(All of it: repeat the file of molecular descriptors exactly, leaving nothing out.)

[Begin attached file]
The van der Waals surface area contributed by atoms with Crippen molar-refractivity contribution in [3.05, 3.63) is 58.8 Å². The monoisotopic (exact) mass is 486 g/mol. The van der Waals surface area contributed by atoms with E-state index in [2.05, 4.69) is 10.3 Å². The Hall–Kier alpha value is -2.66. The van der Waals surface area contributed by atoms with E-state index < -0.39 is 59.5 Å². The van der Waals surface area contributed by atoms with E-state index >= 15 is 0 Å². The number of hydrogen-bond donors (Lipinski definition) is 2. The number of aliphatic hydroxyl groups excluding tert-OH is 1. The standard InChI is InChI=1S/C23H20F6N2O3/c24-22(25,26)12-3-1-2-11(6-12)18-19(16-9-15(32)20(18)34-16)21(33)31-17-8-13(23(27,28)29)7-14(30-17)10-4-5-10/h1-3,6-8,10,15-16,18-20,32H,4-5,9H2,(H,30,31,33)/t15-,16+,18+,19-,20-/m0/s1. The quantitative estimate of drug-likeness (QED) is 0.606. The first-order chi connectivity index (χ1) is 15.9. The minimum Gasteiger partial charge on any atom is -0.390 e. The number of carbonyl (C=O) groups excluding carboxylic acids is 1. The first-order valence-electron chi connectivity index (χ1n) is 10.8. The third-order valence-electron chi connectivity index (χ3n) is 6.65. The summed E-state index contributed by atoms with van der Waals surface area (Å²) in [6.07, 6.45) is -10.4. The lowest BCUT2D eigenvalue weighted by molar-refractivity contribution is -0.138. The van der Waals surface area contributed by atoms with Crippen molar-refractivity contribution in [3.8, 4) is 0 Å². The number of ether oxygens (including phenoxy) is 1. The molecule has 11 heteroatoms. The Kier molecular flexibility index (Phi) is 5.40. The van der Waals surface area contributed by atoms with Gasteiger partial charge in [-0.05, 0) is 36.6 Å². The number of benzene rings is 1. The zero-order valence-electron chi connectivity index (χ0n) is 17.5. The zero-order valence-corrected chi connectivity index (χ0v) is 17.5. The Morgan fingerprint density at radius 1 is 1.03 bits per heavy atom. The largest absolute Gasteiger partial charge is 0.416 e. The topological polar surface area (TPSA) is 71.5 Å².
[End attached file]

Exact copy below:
The van der Waals surface area contributed by atoms with Crippen molar-refractivity contribution in [3.05, 3.63) is 58.8 Å². The monoisotopic (exact) mass is 486 g/mol. The van der Waals surface area contributed by atoms with E-state index in [2.05, 4.69) is 10.3 Å². The Hall–Kier alpha value is -2.66. The van der Waals surface area contributed by atoms with E-state index < -0.39 is 59.5 Å². The van der Waals surface area contributed by atoms with E-state index >= 15 is 0 Å². The number of hydrogen-bond donors (Lipinski definition) is 2. The number of aliphatic hydroxyl groups excluding tert-OH is 1. The standard InChI is InChI=1S/C23H20F6N2O3/c24-22(25,26)12-3-1-2-11(6-12)18-19(16-9-15(32)20(18)34-16)21(33)31-17-8-13(23(27,28)29)7-14(30-17)10-4-5-10/h1-3,6-8,10,15-16,18-20,32H,4-5,9H2,(H,30,31,33)/t15-,16+,18+,19-,20-/m0/s1. The quantitative estimate of drug-likeness (QED) is 0.606. The first-order chi connectivity index (χ1) is 15.9. The minimum Gasteiger partial charge on any atom is -0.390 e. The number of carbonyl (C=O) groups excluding carboxylic acids is 1. The first-order valence-electron chi connectivity index (χ1n) is 10.8. The third-order valence-electron chi connectivity index (χ3n) is 6.65. The summed E-state index contributed by atoms with van der Waals surface area (Å²) in [6.07, 6.45) is -10.4. The lowest BCUT2D eigenvalue weighted by molar-refractivity contribution is -0.138. The van der Waals surface area contributed by atoms with Crippen molar-refractivity contribution in [3.8, 4) is 0 Å². The number of ether oxygens (including phenoxy) is 1. The molecule has 11 heteroatoms. The Kier molecular flexibility index (Phi) is 5.40. The van der Waals surface area contributed by atoms with Gasteiger partial charge in [-0.05, 0) is 36.6 Å². The number of benzene rings is 1. The zero-order valence-electron chi connectivity index (χ0n) is 17.5. The zero-order valence-corrected chi connectivity index (χ0v) is 17.5. The Morgan fingerprint density at radius 1 is 1.03 bits per heavy atom. The largest absolute Gasteiger partial charge is 0.416 e. The topological polar surface area (TPSA) is 71.5 Å².